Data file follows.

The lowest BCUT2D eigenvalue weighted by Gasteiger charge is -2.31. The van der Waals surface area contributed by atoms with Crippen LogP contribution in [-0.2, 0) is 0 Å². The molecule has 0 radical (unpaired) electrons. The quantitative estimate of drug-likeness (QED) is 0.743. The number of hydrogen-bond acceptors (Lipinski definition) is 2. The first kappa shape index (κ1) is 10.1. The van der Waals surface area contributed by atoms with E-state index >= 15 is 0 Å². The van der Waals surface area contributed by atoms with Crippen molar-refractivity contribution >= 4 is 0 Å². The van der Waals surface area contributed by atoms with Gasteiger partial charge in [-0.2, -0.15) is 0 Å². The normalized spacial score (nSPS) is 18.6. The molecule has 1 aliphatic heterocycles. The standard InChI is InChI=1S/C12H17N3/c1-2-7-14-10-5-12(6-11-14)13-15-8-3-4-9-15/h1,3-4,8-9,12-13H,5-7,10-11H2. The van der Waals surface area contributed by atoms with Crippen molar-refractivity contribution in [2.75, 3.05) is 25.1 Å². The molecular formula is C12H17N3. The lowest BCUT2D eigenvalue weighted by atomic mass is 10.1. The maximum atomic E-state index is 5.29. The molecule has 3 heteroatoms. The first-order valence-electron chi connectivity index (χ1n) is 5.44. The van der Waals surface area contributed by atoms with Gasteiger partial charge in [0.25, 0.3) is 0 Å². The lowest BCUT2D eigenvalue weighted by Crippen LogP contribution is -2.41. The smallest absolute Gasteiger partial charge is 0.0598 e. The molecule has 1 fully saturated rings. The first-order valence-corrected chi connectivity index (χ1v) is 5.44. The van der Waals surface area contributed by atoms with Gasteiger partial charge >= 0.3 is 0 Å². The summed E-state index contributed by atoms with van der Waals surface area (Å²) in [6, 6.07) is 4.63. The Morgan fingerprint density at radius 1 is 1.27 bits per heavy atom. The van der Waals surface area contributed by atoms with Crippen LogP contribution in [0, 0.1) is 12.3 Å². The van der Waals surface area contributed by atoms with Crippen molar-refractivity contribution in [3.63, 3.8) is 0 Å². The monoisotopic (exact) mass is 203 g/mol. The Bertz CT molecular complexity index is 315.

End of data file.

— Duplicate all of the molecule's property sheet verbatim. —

The lowest BCUT2D eigenvalue weighted by Gasteiger charge is -2.31. The van der Waals surface area contributed by atoms with Crippen LogP contribution in [-0.2, 0) is 0 Å². The molecule has 0 radical (unpaired) electrons. The quantitative estimate of drug-likeness (QED) is 0.743. The number of hydrogen-bond acceptors (Lipinski definition) is 2. The first kappa shape index (κ1) is 10.1. The van der Waals surface area contributed by atoms with E-state index >= 15 is 0 Å². The van der Waals surface area contributed by atoms with Crippen molar-refractivity contribution >= 4 is 0 Å². The van der Waals surface area contributed by atoms with Gasteiger partial charge in [-0.2, -0.15) is 0 Å². The normalized spacial score (nSPS) is 18.6. The molecule has 1 aliphatic heterocycles. The standard InChI is InChI=1S/C12H17N3/c1-2-7-14-10-5-12(6-11-14)13-15-8-3-4-9-15/h1,3-4,8-9,12-13H,5-7,10-11H2. The van der Waals surface area contributed by atoms with Crippen molar-refractivity contribution in [2.75, 3.05) is 25.1 Å². The molecular formula is C12H17N3. The lowest BCUT2D eigenvalue weighted by atomic mass is 10.1. The maximum atomic E-state index is 5.29. The molecule has 3 heteroatoms. The first-order valence-electron chi connectivity index (χ1n) is 5.44. The van der Waals surface area contributed by atoms with Gasteiger partial charge in [0.25, 0.3) is 0 Å². The lowest BCUT2D eigenvalue weighted by Crippen LogP contribution is -2.41. The smallest absolute Gasteiger partial charge is 0.0598 e. The molecule has 1 fully saturated rings. The first-order valence-corrected chi connectivity index (χ1v) is 5.44. The van der Waals surface area contributed by atoms with Gasteiger partial charge >= 0.3 is 0 Å². The summed E-state index contributed by atoms with van der Waals surface area (Å²) in [6, 6.07) is 4.63. The Morgan fingerprint density at radius 1 is 1.27 bits per heavy atom. The van der Waals surface area contributed by atoms with Crippen LogP contribution in [0, 0.1) is 12.3 Å². The van der Waals surface area contributed by atoms with Crippen molar-refractivity contribution in [3.63, 3.8) is 0 Å². The monoisotopic (exact) mass is 203 g/mol. The Bertz CT molecular complexity index is 315.